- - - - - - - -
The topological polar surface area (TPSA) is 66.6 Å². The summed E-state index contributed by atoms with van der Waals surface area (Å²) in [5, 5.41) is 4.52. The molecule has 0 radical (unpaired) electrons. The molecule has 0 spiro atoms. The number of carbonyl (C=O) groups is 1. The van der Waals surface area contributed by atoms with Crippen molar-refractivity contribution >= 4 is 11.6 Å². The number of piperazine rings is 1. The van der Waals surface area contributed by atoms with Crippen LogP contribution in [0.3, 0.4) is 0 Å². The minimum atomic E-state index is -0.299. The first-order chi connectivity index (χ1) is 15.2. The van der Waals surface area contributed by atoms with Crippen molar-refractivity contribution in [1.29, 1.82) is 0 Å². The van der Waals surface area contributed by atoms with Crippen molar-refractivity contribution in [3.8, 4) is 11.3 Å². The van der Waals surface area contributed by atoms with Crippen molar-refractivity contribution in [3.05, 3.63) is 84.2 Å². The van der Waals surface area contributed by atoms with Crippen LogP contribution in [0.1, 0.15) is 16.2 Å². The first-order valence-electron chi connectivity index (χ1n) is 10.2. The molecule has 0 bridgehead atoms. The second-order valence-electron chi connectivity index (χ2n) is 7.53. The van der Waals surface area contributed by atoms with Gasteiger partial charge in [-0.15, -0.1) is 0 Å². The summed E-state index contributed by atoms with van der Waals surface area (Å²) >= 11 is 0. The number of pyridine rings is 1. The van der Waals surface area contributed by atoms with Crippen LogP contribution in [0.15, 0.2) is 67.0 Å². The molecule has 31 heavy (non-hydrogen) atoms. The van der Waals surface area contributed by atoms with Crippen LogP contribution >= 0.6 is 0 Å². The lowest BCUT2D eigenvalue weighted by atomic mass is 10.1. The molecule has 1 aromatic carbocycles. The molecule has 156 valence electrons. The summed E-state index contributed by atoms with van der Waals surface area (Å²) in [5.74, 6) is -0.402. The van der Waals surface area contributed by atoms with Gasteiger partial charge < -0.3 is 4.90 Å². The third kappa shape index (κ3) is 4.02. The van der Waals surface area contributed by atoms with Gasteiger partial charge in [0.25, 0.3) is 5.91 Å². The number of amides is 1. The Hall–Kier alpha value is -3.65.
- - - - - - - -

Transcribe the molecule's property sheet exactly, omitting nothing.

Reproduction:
The topological polar surface area (TPSA) is 66.6 Å². The summed E-state index contributed by atoms with van der Waals surface area (Å²) in [5, 5.41) is 4.52. The molecule has 0 radical (unpaired) electrons. The molecule has 0 spiro atoms. The number of carbonyl (C=O) groups is 1. The van der Waals surface area contributed by atoms with Crippen molar-refractivity contribution >= 4 is 11.6 Å². The number of piperazine rings is 1. The van der Waals surface area contributed by atoms with Crippen LogP contribution in [0.3, 0.4) is 0 Å². The minimum atomic E-state index is -0.299. The first-order chi connectivity index (χ1) is 15.2. The van der Waals surface area contributed by atoms with Crippen molar-refractivity contribution in [1.29, 1.82) is 0 Å². The van der Waals surface area contributed by atoms with Crippen molar-refractivity contribution in [3.8, 4) is 11.3 Å². The van der Waals surface area contributed by atoms with Crippen molar-refractivity contribution in [3.05, 3.63) is 84.2 Å². The van der Waals surface area contributed by atoms with Crippen LogP contribution in [0.1, 0.15) is 16.2 Å². The first-order valence-electron chi connectivity index (χ1n) is 10.2. The molecule has 0 bridgehead atoms. The second-order valence-electron chi connectivity index (χ2n) is 7.53. The van der Waals surface area contributed by atoms with Gasteiger partial charge in [-0.15, -0.1) is 0 Å². The summed E-state index contributed by atoms with van der Waals surface area (Å²) >= 11 is 0. The number of pyridine rings is 1. The van der Waals surface area contributed by atoms with Crippen LogP contribution in [0.15, 0.2) is 67.0 Å². The molecule has 31 heavy (non-hydrogen) atoms. The van der Waals surface area contributed by atoms with Crippen LogP contribution >= 0.6 is 0 Å². The lowest BCUT2D eigenvalue weighted by atomic mass is 10.1. The molecule has 1 aromatic carbocycles. The molecule has 156 valence electrons. The summed E-state index contributed by atoms with van der Waals surface area (Å²) in [5.74, 6) is -0.402. The van der Waals surface area contributed by atoms with Gasteiger partial charge < -0.3 is 4.90 Å². The third kappa shape index (κ3) is 4.02. The van der Waals surface area contributed by atoms with Gasteiger partial charge in [0.25, 0.3) is 5.91 Å². The number of amides is 1. The Hall–Kier alpha value is -3.65.